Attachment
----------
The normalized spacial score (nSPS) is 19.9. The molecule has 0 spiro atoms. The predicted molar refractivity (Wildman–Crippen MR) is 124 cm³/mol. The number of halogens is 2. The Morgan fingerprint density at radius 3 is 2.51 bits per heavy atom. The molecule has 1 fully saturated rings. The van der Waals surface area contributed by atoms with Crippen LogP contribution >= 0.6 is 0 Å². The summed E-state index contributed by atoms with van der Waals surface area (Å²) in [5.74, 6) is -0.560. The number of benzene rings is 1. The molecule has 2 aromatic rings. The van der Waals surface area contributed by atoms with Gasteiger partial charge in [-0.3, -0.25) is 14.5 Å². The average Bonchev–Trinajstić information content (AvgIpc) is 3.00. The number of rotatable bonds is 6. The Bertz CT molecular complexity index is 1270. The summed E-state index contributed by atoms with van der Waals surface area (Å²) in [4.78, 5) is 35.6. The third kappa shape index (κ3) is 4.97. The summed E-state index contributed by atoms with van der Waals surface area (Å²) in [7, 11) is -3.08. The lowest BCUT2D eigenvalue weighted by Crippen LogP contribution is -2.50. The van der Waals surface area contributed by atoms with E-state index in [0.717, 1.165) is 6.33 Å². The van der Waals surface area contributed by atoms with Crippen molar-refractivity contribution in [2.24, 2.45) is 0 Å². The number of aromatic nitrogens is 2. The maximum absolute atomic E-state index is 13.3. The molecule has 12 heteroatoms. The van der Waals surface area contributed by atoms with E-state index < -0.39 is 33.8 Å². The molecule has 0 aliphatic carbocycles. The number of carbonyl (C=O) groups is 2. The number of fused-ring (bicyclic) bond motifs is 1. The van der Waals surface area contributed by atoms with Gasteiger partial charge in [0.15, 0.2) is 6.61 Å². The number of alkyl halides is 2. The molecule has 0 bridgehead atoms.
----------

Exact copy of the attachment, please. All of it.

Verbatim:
The normalized spacial score (nSPS) is 19.9. The molecule has 0 spiro atoms. The predicted molar refractivity (Wildman–Crippen MR) is 124 cm³/mol. The number of halogens is 2. The Morgan fingerprint density at radius 3 is 2.51 bits per heavy atom. The molecule has 1 fully saturated rings. The van der Waals surface area contributed by atoms with Crippen LogP contribution >= 0.6 is 0 Å². The summed E-state index contributed by atoms with van der Waals surface area (Å²) in [5.74, 6) is -0.560. The number of benzene rings is 1. The molecule has 2 aromatic rings. The van der Waals surface area contributed by atoms with Gasteiger partial charge in [-0.3, -0.25) is 14.5 Å². The average Bonchev–Trinajstić information content (AvgIpc) is 3.00. The number of rotatable bonds is 6. The Bertz CT molecular complexity index is 1270. The summed E-state index contributed by atoms with van der Waals surface area (Å²) in [4.78, 5) is 35.6. The third kappa shape index (κ3) is 4.97. The summed E-state index contributed by atoms with van der Waals surface area (Å²) in [7, 11) is -3.08. The lowest BCUT2D eigenvalue weighted by Crippen LogP contribution is -2.50. The van der Waals surface area contributed by atoms with E-state index in [0.717, 1.165) is 6.33 Å². The van der Waals surface area contributed by atoms with Crippen molar-refractivity contribution in [2.24, 2.45) is 0 Å². The number of aromatic nitrogens is 2. The maximum absolute atomic E-state index is 13.3. The molecule has 12 heteroatoms. The van der Waals surface area contributed by atoms with E-state index < -0.39 is 33.8 Å². The molecule has 0 aliphatic carbocycles. The number of carbonyl (C=O) groups is 2. The number of fused-ring (bicyclic) bond motifs is 1. The van der Waals surface area contributed by atoms with Gasteiger partial charge in [0.15, 0.2) is 6.61 Å². The number of alkyl halides is 2. The molecule has 0 bridgehead atoms.